A Free-Market Energy Blog

“All of the Above” — Bad Energy Policy

By -- June 3, 2024

“A key problem with the ‘All of the Above’ policy is that it purposefully bypasses the scientific assessment part. Why? Because lobbyists are acutely aware that their clients’ energy products will fail such an evaluation.”

The fundamental fight over enacting effective energy policies is between lobbyists and the public. A parallel perspective is that it is a contest between real Science and political science.

Lobbyists are paid to represent their clients’ economic interests or political agendas. The public consists of citizens, businesses, and the military.

Lobbyists are professionals who spend most of their time soliciting legislators on their client’s behalf. (See the The Wolves of K Street: The Secret History of How Big Money Took Over Big Government). The obvious question is: Who is balancing out this one-sided influence by competently and aggressively representing the public’s interests on energy policies (and other important issues)?  The unfortunate answer is almost no one.

The result of this striking imbalance is that most energy policies are essentially written by lobbyists — which means they are permeated with benefits for their clients, and then conveyed with carefully orchestrated marketing propaganda.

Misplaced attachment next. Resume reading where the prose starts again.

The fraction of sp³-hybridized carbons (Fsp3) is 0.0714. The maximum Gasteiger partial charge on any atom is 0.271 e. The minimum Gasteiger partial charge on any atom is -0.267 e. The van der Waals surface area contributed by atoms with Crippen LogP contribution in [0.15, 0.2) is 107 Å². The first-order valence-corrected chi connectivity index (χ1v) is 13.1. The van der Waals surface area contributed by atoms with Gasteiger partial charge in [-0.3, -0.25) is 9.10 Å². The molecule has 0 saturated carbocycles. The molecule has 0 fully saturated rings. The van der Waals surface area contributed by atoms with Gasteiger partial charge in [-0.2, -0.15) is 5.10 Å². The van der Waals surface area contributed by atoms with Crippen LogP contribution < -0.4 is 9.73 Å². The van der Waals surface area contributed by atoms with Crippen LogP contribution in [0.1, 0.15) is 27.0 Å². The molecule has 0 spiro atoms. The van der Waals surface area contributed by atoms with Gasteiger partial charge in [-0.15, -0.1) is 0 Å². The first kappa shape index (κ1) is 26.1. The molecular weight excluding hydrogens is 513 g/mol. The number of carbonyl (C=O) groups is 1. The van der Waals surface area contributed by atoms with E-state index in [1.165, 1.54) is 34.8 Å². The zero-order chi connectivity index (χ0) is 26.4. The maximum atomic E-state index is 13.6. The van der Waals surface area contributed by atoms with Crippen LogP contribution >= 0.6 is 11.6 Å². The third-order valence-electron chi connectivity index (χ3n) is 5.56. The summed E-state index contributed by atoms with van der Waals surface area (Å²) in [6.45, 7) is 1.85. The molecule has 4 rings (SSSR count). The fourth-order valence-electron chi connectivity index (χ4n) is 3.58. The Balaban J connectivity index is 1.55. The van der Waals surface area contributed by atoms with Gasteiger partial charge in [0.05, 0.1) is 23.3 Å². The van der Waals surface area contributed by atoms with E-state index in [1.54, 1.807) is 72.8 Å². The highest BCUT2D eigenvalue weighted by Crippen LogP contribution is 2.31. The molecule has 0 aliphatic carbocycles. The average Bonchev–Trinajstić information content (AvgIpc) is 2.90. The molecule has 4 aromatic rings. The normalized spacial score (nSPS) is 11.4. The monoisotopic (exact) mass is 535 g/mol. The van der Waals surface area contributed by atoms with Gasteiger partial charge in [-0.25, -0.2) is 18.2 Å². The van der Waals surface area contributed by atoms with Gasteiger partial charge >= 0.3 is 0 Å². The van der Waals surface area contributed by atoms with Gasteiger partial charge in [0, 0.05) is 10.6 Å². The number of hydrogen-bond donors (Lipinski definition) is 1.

To keep their control, lobbyists full well know that they must maintain the impression that their self-serving policies are actually in the public interest — so they leave no stone unturned to creatively maintain that illusion.

Despite lobbyists’ carefully massaged messages, it is totally accidental if any parts of their policies actually happen to be advantageous to the public. A classic example of this is the well-known “All of the Above” energy mantra. This is saying that ALL energy sources should not only be allowed on the Grid but should also be supported. On the surface (especially to non-technical parties) it sounds reasonable, as who wouldn’t be in favor of investigating alternative energy options?

However, allowing an energy source on the Grid is a privilege, not an entitlement! Sound energy policies (i.e., those that would actually benefit the public) would ensure that the only energy alternatives that are permitted on the Grid would be those that have scientific proof that they are a net societal benefit.